Why Phi? – a Mars-Earth model and more

Posted: March 27, 2015 by oldbrew in Celestial Mechanics, Cycles, Fibonacci, Phi, solar system dynamics
Tags: ,
Click on image to enlarge

Click on image to enlarge

The Mars-Earth model is based on 34 Mars orbits. This equates to 64 years, which is 8². Since Venus makes 13 orbits of Earth in 8 years, we can easily add it to the model.
2,3,5,8,13 and 34 are Fibonacci numbers.

The story doesn’t end there, because as the diagram shows this results in a 3:4:7 relationship between the 3 sets of synodic periods. This was analysed in detail in a paper by astrophysicist Ian Wilson, featured at the Talkshop in 2013:

Ian Wilson: Connecting the Planetary Periodicities to Changes in the Earth’s Length of Day

Wilson notes: ‘A remarkable near-resonance condition exists between the orbital motions of the three largest terrestrial planets with:

4 x sVe = 6.3946 years where sVe = synodic period of Venus and Earth
3 x seM = 6.4059 years seM = synodic period of Earth and Mars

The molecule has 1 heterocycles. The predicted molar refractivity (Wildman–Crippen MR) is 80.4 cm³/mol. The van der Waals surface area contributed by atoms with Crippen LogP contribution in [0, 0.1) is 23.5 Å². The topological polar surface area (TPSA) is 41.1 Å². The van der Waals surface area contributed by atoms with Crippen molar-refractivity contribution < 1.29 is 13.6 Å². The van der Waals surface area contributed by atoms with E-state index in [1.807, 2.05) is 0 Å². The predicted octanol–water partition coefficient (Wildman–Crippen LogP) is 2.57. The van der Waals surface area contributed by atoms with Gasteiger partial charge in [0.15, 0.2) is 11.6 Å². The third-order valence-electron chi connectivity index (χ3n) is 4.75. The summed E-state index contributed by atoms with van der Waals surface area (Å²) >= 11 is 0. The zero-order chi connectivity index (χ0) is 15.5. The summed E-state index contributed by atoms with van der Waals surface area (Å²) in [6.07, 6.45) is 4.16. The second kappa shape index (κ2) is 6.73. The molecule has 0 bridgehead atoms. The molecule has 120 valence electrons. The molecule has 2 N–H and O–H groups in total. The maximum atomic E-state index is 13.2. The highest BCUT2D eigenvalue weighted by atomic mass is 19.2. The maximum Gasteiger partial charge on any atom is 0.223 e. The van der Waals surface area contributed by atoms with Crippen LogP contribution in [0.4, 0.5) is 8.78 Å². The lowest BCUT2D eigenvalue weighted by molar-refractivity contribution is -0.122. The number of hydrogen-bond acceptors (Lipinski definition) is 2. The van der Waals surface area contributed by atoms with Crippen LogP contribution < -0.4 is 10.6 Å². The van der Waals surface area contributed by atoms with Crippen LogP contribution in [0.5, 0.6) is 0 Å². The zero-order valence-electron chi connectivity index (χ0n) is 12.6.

7 x sVM = 6.3995 years and sVM = synodic period of Venus and Mars

This means that these three planets return to the same relative orbital configuration at a whole multiple of 6.40 years.’

The Mars-Earth model above reflects that near-resonance and shows a strong link to whole numbers of planetary orbits.
A close link also occurs with the long Inex period (521 years) that was recently discussed here:


…where we find with reference to Keeling and Whorf’s tidal cycles:
‘Figure 2 in the [K&W] paper shows two long tidal cycle periods of 1823 years each…
By adding these two periods together, plus one year, we get 7 sets of 18 Inex cycles (3647 years = 521y x 7)’

A quick check shows that 57 x 64 years = 3648 while 7 x 521 years = 3647 — i.e. one year less.

We now find that:
1939 (34 x 57, +1) Mars orbits = 3646.96 years
5928 (13 x 8 x 57) Venus orbits = 3646.89 years
3647 (64 x 57, -1) Earth orbits = 3647 years
— so we have strong matches to the 3647 years (7 x 521 years) Inex period there.

In this analysis Mars ‘gains’ one orbit and Earth ‘loses’ one compared to the model over the 3647 year period, while Venus orbits are ‘on target’. This shows how small the difference is between the original model (graphic above) and the likely reality.